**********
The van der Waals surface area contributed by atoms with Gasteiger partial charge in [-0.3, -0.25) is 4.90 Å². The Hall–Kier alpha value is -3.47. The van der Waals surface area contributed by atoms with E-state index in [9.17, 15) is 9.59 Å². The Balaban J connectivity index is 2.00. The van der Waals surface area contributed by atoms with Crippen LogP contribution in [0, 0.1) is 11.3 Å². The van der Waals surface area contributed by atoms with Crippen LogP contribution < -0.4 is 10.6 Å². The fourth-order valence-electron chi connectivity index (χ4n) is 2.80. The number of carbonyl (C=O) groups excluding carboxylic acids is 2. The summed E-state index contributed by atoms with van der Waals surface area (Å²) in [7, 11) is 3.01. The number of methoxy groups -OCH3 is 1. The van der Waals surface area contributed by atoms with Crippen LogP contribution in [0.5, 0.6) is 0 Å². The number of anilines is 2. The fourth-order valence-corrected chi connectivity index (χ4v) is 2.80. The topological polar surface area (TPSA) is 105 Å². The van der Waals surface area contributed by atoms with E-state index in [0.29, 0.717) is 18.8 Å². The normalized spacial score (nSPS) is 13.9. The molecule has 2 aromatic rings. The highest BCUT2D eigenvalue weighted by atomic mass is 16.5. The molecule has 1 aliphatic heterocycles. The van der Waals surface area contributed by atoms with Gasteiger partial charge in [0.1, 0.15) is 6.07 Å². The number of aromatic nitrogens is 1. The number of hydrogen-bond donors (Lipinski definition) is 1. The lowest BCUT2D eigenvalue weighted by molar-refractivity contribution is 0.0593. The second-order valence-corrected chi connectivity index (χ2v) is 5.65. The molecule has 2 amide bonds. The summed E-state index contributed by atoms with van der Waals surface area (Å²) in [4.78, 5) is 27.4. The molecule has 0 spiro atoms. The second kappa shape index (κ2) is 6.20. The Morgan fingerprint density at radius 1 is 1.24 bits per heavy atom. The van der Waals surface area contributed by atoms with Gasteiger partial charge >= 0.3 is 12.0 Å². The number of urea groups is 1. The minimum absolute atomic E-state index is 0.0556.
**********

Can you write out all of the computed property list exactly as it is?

The van der Waals surface area contributed by atoms with Gasteiger partial charge in [-0.3, -0.25) is 4.90 Å². The Hall–Kier alpha value is -3.47. The van der Waals surface area contributed by atoms with E-state index in [9.17, 15) is 9.59 Å². The Balaban J connectivity index is 2.00. The van der Waals surface area contributed by atoms with Crippen LogP contribution in [0, 0.1) is 11.3 Å². The van der Waals surface area contributed by atoms with Crippen LogP contribution < -0.4 is 10.6 Å². The fourth-order valence-electron chi connectivity index (χ4n) is 2.80. The number of carbonyl (C=O) groups excluding carboxylic acids is 2. The summed E-state index contributed by atoms with van der Waals surface area (Å²) in [7, 11) is 3.01. The number of methoxy groups -OCH3 is 1. The van der Waals surface area contributed by atoms with Crippen LogP contribution in [0.5, 0.6) is 0 Å². The number of anilines is 2. The fourth-order valence-corrected chi connectivity index (χ4v) is 2.80. The topological polar surface area (TPSA) is 105 Å². The van der Waals surface area contributed by atoms with E-state index in [0.29, 0.717) is 18.8 Å². The normalized spacial score (nSPS) is 13.9. The molecule has 2 aromatic rings. The highest BCUT2D eigenvalue weighted by atomic mass is 16.5. The molecule has 1 aliphatic heterocycles. The van der Waals surface area contributed by atoms with Gasteiger partial charge in [0.1, 0.15) is 6.07 Å². The number of aromatic nitrogens is 1. The number of hydrogen-bond donors (Lipinski definition) is 1. The lowest BCUT2D eigenvalue weighted by molar-refractivity contribution is 0.0593. The second-order valence-corrected chi connectivity index (χ2v) is 5.65. The molecule has 2 amide bonds. The summed E-state index contributed by atoms with van der Waals surface area (Å²) in [4.78, 5) is 27.4. The molecule has 0 spiro atoms. The second kappa shape index (κ2) is 6.20. The Morgan fingerprint density at radius 1 is 1.24 bits per heavy atom. The van der Waals surface area contributed by atoms with Gasteiger partial charge >= 0.3 is 12.0 Å². The number of urea groups is 1. The minimum absolute atomic E-state index is 0.0556.